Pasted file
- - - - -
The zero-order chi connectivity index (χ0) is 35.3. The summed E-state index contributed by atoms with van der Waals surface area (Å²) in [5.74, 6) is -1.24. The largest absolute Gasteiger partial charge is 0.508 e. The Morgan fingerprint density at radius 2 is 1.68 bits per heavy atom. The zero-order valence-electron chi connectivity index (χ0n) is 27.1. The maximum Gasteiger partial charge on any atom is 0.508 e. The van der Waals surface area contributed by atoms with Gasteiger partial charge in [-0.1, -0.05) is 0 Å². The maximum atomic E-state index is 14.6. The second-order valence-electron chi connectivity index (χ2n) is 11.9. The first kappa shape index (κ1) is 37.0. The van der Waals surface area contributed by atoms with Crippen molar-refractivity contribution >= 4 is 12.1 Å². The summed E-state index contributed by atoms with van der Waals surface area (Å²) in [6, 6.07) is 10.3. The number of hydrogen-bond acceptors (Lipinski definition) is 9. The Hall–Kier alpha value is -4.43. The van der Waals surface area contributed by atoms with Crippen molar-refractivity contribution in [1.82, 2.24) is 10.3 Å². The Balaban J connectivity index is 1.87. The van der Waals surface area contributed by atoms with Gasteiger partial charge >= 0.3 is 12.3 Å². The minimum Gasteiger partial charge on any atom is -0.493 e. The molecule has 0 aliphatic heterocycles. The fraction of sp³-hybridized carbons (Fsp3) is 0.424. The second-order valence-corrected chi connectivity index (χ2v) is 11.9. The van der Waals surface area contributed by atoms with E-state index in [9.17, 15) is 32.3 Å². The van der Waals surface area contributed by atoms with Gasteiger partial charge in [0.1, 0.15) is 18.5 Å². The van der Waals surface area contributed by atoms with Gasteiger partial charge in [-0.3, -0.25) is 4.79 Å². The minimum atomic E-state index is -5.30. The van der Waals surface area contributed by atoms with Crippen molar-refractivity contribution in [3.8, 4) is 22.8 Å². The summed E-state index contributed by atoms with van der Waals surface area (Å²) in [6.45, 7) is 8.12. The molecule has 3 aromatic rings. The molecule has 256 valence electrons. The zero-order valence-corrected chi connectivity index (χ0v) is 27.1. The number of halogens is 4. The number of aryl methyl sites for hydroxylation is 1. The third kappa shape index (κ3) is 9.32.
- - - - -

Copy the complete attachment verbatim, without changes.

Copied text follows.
The zero-order chi connectivity index (χ0) is 35.3. The summed E-state index contributed by atoms with van der Waals surface area (Å²) in [5.74, 6) is -1.24. The largest absolute Gasteiger partial charge is 0.508 e. The Morgan fingerprint density at radius 2 is 1.68 bits per heavy atom. The zero-order valence-electron chi connectivity index (χ0n) is 27.1. The maximum Gasteiger partial charge on any atom is 0.508 e. The van der Waals surface area contributed by atoms with Gasteiger partial charge in [-0.1, -0.05) is 0 Å². The maximum atomic E-state index is 14.6. The second-order valence-electron chi connectivity index (χ2n) is 11.9. The first kappa shape index (κ1) is 37.0. The van der Waals surface area contributed by atoms with Crippen molar-refractivity contribution >= 4 is 12.1 Å². The summed E-state index contributed by atoms with van der Waals surface area (Å²) in [6, 6.07) is 10.3. The number of hydrogen-bond acceptors (Lipinski definition) is 9. The Hall–Kier alpha value is -4.43. The van der Waals surface area contributed by atoms with Crippen molar-refractivity contribution in [1.82, 2.24) is 10.3 Å². The Balaban J connectivity index is 1.87. The van der Waals surface area contributed by atoms with Gasteiger partial charge >= 0.3 is 12.3 Å². The minimum Gasteiger partial charge on any atom is -0.493 e. The molecule has 0 aliphatic heterocycles. The fraction of sp³-hybridized carbons (Fsp3) is 0.424. The second-order valence-corrected chi connectivity index (χ2v) is 11.9. The van der Waals surface area contributed by atoms with E-state index in [9.17, 15) is 32.3 Å². The van der Waals surface area contributed by atoms with Gasteiger partial charge in [0.1, 0.15) is 18.5 Å². The van der Waals surface area contributed by atoms with Gasteiger partial charge in [-0.3, -0.25) is 4.79 Å². The minimum atomic E-state index is -5.30. The van der Waals surface area contributed by atoms with Crippen molar-refractivity contribution in [3.8, 4) is 22.8 Å². The summed E-state index contributed by atoms with van der Waals surface area (Å²) in [6.45, 7) is 8.12. The molecule has 3 aromatic rings. The molecule has 256 valence electrons. The zero-order valence-corrected chi connectivity index (χ0v) is 27.1. The number of halogens is 4. The number of aryl methyl sites for hydroxylation is 1. The third kappa shape index (κ3) is 9.32.